KRAVE restaurant's culinary trip to Peru
Peru has been on my bucket list for years. Visiting Machu Picchu, taking a photo with an Alpaca, watching Peruvian weavers dye large quantities of yarn and weave each beautiful piece with precision and challenging my palate and my stomach with local cuisine will all be part of my Peru experience. What many people may not know is that Peru was named “World’s Leading Culinary Destination” for the sixth year in a row by the World Travel Awards. Peru beat the big guns, China, Italy and Spain to take home the title. Lima is where all the action is with fantastic fine dining with several styles of local cuisine to choose from. Nikkei, a Japanese and Peruvian fusion which dates back to the 19th century when there was an influx of Japanese immigrants finding their new home in Peru, Criollo, which is home cooked, comfort food style cooking, and of course the ever so popular ceviche just to name a few.
I don’t know when I’ll make it to Peru so I was pretty excited when KRAVE invited a few of us to enjoy their second Peruvian Food Festival. World Class chef Chef Aristoteles Brena Jaime from the Peruvian restaurant Nazca 21, located in Panama, curated the menu for the week which was on everybody and their tanty’s social media.
I visited KRAVE on Friday night for the Pre Fixe menu. For my first beverage I had a Machu Picchu. Pisco, Amaretto liqueur, Passion Puree, lime juice and bitters which was refreshing, not too sweet with the perfect amount of tart. Pisco is a white brandy from Peru made from distilled fermented grape juice which I have now become friends with. I’ll be adding it to my home bar when I visit Peru.
My second drink was an off the menu item. All I can tell you is that it tasted like wild, uninhibited love ( you know EXACTLY what I’m talking about).
I took a sip of my friend’s Passion fruit pisco sour and was mind blown by how they incorporated one ingredient in particular, egg whites. The Passion Fruit Pisco Sour is considered as Peru’s flagship cocktail. The blended drink contains lime juice, simple syrup, ice, bitters, my new friend Pisco and egg whites which give the cocktail a smooth finish and a beautiful white cap. Fawncy!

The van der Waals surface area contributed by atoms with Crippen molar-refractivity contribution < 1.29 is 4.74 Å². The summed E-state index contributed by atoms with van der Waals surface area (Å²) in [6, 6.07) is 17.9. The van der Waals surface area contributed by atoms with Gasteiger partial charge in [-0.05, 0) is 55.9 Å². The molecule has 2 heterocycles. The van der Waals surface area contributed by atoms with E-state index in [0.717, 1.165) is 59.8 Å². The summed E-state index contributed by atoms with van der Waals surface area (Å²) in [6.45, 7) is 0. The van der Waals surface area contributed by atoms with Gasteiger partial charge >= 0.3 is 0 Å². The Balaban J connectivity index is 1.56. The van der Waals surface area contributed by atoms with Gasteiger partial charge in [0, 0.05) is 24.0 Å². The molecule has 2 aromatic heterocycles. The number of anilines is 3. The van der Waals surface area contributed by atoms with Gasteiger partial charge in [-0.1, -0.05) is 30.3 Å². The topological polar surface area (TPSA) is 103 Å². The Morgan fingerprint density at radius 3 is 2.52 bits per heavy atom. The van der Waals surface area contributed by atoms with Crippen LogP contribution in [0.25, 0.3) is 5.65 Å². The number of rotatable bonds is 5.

Bread service was cheese bread and a Rosemary bread which was served with an infused red bell pepper butter. The Parse plat was great but the Rosemary bread was divine. Rosemary is one of my favourite herbs. Elegant, fragrant and charming, Rosemary is the Princess Diana of herbs and must be respected.
I took a risk with my appetizer. I am one of the 20 Trinidadians out of 1.3 million people and those living abroad who do not like Zaboca (avocado). The Causa Limena is a seasoned mashed potato terrine, stuffed with shrimp or chicken and avocado. Please note the thick layer of avocado in the photo. Surprisingly enough it was delicious, flavourful and had an interesting spicy kick to it. A plate of (active) volcano rolls were ordered for the table. They were amazing, and I’m sure had a bit of a Peruvian Nikkei twist, THE END.
We were given the option to try one of the dishes off of the festival’s lobster menu, Indecisive Ida (me) stared at the menu for a good 10 minutes unable to choose from the list of delectable dishes. KRAVE’s Belgian Executive Chef, Dominique Beens came to the rescue and advised that I choose the Lobster Caucau with garlic mashed potatoes and zucchini. It was also recommended that I order the whole lobster and not the half. I must say ordering a whole lobster for one person to eat was a toss up between being one of my best and worst decisions in life. Of course I couldn’t eat the whole thing (although I started off with the big belly energy stating “go big or go home”) but it turned out to be awesome breakfast leftovers.
The Lobster Caucau was warm in flavour, very comforting and tasted like home with it’s familiar cumin and turmeric spices. The beans, potatoes and meat of Cau Cau dishes are usually flavoured with red onions, Peru’s yellow aji pepper paste, cumin and turmeric. Cau Cau originated from the African slaves that were brought to Peru by the Spanish. Some even say that the African slaves were the Creole culinary pioneers of Peru since they were able to create delicious dishes from very little (sounds so familiar). Cau cau is one of the many Peruvian-Creole dishes served throughout Peru.
After trying my best to finish half of the lobster which was the length of half of my arm, I placed my dessert order, Suspiro Limeño. This dessert originated in Lima and is a staple in most restaurants. The custard style dessert is made with Manjar, Peru’s version of Dulce de Leche so it’s quite sweet. To be honest it wasn’t my favourite part of the meal but it did indulge my end of meal sweet tooth. The presentation of the dessert was beautiful and paired with a spoonful of Dulce de Leche ice cream and a bite size piece of what I think was a passion fruit or citrus flavoured cake.
KRAVE has been taking people on first class culinary journeys for quite some time by introducing them to unique cuisines without having to plan or book a trip. I strongly urge that you visit them when they have their next themed week. Trust me on this one, your tastebuds will thank you.